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Meaning Now

Helen's philosophy may sound an awful lot like Rafiki's from The Lion King: "it doesn't matter, it's in the past," but her phrase has been around a heck of a lot longer than our favorite monkey advisor. Back in 1546, a writer named John Heywood recorded it in a list of English proverbs. The only thing Shakespeare changed was some simple punctuation. It went from "all is well" to "all's well" to make it more conversational. Rolls right off the tongue, doesn't it?

We've already pointed out how Helen's quest to cure the king and score a husband sort of looks like a classic folktale. You know what we're talking about. There's always some poor young man who wins a princess by completing some impossible task, like, say, curing a king, slaying a dragon, or answering some kind of crazy riddle. This folktale plot even shows up in classic video games like Super Mario Brothers, where an Italian-American plumber has to make it through Mushroom Kingdom and kill a fire-breathing, dragon-like turtle before he can collect his prize, Princess Peach Toadstool.

But we should point out the difference: Helen is a girl who pursues a guy, which places Bertram in a traditionally feminine role while Helen goes after him. (Just imagine if Princess Peach Toadstool was a girl-plumber out to rescue Prince Mario.) Shakespeare is asking us to think about what happens when you take a classic quest-romance plot and then flip-flop the characters' genders.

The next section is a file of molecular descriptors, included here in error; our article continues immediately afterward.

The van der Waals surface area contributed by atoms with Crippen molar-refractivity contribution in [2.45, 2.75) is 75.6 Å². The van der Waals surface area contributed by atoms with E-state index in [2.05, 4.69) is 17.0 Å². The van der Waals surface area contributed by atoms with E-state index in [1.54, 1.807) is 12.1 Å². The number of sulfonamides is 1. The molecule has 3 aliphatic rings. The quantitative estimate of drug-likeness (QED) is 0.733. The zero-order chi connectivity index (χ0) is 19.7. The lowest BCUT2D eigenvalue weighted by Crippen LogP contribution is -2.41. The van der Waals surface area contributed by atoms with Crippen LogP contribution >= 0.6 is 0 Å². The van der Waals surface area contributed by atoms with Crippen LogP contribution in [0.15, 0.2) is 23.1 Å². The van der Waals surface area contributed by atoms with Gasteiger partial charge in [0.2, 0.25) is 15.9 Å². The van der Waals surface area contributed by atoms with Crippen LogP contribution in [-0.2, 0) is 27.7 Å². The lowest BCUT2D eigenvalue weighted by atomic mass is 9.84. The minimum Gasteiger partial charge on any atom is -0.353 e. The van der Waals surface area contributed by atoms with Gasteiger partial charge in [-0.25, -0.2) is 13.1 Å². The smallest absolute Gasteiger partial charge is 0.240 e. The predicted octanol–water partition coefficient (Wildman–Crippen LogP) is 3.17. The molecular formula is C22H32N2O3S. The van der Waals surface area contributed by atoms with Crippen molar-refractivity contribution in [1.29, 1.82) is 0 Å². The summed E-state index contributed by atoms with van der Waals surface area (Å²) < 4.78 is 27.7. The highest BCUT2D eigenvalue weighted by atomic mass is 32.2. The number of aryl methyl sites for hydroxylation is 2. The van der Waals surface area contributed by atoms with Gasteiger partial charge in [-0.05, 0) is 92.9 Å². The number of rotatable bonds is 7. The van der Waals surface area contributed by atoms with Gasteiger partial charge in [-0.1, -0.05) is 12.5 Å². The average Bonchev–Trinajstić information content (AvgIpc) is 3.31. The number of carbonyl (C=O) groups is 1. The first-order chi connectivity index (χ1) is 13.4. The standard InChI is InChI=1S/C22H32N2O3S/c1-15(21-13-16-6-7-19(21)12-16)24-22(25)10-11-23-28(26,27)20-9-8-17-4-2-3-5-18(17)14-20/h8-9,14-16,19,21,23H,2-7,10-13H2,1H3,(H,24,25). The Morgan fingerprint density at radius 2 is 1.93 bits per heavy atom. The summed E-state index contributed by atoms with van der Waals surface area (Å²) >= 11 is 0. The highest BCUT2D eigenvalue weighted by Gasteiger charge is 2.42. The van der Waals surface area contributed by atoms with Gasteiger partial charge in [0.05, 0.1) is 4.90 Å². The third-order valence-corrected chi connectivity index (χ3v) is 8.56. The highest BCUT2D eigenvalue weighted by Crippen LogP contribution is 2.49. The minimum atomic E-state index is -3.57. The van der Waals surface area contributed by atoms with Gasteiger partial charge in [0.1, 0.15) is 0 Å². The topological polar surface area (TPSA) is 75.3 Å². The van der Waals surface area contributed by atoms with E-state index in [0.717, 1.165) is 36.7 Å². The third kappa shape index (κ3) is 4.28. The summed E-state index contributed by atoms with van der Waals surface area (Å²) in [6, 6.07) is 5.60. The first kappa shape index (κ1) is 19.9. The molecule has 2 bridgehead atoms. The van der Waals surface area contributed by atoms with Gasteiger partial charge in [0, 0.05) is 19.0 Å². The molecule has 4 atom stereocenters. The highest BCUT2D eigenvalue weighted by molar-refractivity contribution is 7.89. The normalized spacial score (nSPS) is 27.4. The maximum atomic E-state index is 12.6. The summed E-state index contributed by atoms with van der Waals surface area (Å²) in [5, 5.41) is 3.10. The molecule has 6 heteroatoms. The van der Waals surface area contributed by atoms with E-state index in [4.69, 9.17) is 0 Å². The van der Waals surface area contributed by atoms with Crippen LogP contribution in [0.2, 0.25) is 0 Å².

Hmm… does that mean that wily Willy is using Helen to point out that there's a double standard when it comes to the pursuit of love? It sure seems that way.

But in the end, Helen doesn't really seem to care about the different gender roles or the fact that she's had to jump through hoops to get the guy. She's a happy camper if everything turns out well (read: if Bertram falls for her).

So "all's well that ends well" becomes her mantra of sorts. As long as things turn out well, everything will be fine in the meantime (ish). But then again she'd have to feel that way to go through all that she does. Think about it. There's no way that she'd be able to marry a guy who was so horrible to her if she sat around thinking about the past.

On the surface, All's Well That Ends Well seems like a pretty happy-go-lucky title. It's as if Shakespeare is saying to us, "Hey, it's all good" or "Don't sweat the small stuff. You might run into some bumps along the road but that doesn't matter, as long as things turn out okay in the end."

Come to think of it, this is the same philosophy behind each one of his comedies, where characters always undergo some long, drawn-out trial-and-error type drama before finally reaching the happy ending that makes all the struggle seem worth it.

Still, do things really work out well in the end? Is it even possible for Helen find happiness in her marriage? What about Bertram? Do things turn out well for him? Or is Shakespeare just toying with us?

Some audiences and literary critics just aren't buying Shakespeare's so-called happily ever after. But we'll let you decide that for yourself.

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